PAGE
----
Publication number | US7324109 B2 |
Publication type | Grant |
Application number | US 11/093,337 |
Publication date | Jan 29, 2008 |
Filing date | Mar 29, 2005 |
Priority date | Apr 24, 2003 |
Fee status | Paid |
Also published as | US20050240862 |
Publication number | 093337, 11093337, US 7324109 B2, US 7324109B2, US-B2-7324109, US7324109 B2, US7324109B2 |
Inventors | James R. Palmer |
Original Assignee | Palmer James R |
Export Citation | BiBTeX, EndNote, RefMan |
Patent Citations (4), Referenced by (1), Classifications (12), Legal Events (10) | |
External Links: USPTO, USPTO Assignment, Espacenet | |
This application is a continuation-in-part of U.S. patent application Ser. No. 10/832,204 filed Apr. 26, 2004 now U.S. Pat. No. 7,256,784 entitled “Method for Superimposing Statistical Information on Tabular Data” which claims the benefit of U.S. Provisional Application Ser. No. 60/465,045, filed Apr. 24, 2003.
The present invention disclosed herein relates to the displaying of any statistical data and particularly to a method for superimposing a graph onto tabular data that is normally displayed utilizing a bar chart. Even more particularly, the invention relates to statistical data containing sample counts and percentages, wherein such data is displayed within a single table.
Statistics have been used for centuries to quantify data. Today specific statistical measures and characteristics of database and schema objects and other forms of data presentation, such as the data distribution and storage characteristics of tables, columns, indexes, and partitions, are valuable to users and analysts and can be presented in a plurality of forms. One such example is as a histogram. In viewing information and characterizing a set of samples, a histogram can provide a more complete picture of the distribution of the data than statistical measures such as the mean and standard deviation, etc. This is done by partitioning the data into a collection of buckets and reporting the number or percentage of samples that fall into each bucket. This report can take on various forms. Commonly used forms include tables, line, bar, and pie charts.
The histogram has become a popular tool used in graphing data from databases and other data sources. The histogram is used to summarize discrete or continuous data that are measured on an interval scale. In a line or bar chart presentation of a histogram, an independent variable (usually a bucket or range of data) is plotted along the horizontal axis of the histogram, and the dependent variable (usually a percentage) is plotted along the vertical axis of the histogram. The independent variable is capable of attaining only a finite number of discrete values (for example, five) rather than a continuous range of values. However, the dependent variable can span a continuous range.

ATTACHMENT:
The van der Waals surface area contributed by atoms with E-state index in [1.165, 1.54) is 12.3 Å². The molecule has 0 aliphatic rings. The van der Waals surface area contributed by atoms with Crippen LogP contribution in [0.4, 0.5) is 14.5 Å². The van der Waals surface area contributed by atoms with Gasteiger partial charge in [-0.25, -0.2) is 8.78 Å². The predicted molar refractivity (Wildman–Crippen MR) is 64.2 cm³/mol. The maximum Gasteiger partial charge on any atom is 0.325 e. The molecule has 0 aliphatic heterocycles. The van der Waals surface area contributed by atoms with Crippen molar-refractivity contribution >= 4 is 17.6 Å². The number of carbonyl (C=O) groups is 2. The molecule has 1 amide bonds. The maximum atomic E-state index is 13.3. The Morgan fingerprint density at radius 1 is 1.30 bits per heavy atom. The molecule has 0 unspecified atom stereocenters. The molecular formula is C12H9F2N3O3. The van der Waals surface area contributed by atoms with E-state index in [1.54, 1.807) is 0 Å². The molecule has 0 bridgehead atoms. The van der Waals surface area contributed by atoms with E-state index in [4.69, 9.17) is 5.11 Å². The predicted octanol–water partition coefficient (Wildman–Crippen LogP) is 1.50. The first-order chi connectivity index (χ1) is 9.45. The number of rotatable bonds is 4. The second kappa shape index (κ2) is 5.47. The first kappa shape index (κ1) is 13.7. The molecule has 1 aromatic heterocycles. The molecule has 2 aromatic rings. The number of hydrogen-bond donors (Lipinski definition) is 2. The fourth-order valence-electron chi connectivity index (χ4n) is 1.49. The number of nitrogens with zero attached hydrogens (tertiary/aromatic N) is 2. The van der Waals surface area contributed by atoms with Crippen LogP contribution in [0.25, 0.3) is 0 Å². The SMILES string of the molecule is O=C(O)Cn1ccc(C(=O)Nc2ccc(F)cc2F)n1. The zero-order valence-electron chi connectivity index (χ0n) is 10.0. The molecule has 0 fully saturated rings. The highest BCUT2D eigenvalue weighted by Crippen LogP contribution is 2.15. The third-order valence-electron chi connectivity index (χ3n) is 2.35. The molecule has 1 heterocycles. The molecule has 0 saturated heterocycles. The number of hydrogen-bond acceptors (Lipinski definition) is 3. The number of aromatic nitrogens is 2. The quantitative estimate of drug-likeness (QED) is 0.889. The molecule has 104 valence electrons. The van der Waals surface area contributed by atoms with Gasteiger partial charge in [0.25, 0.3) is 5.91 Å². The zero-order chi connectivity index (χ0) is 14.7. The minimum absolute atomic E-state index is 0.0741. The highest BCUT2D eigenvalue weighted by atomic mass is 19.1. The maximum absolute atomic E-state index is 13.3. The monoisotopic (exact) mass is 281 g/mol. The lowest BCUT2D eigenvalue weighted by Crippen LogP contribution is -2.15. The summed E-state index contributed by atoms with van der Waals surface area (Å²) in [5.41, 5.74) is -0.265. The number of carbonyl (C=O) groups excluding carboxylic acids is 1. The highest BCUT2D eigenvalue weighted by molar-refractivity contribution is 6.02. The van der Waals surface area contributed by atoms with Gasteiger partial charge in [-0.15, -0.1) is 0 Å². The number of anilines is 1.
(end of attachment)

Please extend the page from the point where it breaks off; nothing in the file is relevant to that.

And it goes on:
Histograms are also often used to illustrate the major features of the distribution of data in a convenient form. A histogram divides up the range of possible values in a data set into classes, groups, or buckets. In a bar chart histogram, for each class, group, or bucket a rectangle is constructed with a base lengths being equal and the height proportional to the number of observations falling into that class, group, or bucket.
Generally, a bar chart histogram will have bars of equal width, although this is not the case when class, group, or bucket intervals vary in size. The intervals do not have to be equal. For example, one bucket could be 0-5 while a second bucket is 6-15. Histograms can have an appearance similar to a vertical or horizontal bar graph. When the variables are continuous (i.e., a variable which can assume an infinite number of real values . . . e.g., an individual can walk 2.456721 . . . miles) there no gaps are present between the bars. However, when the variables are discrete (i.e., a numeric value that takes only a finite number of real values . . . e.g., X can equal only 1, 3, 5, and 1,000) gaps should be left between the bars. In general,
To analysts, the strength of a histogram is that it provides an easy-to-read picture of the location and variation within a data set. There are, however, various weaknesses in histograms. The first is that histograms can be manipulated to show different pictures. In such manipulations if too few or too many bars are used, the histogram can be very misleading. This is an area which requires some judgment, and perhaps various levels of experimentation, all based on the analyst's experience.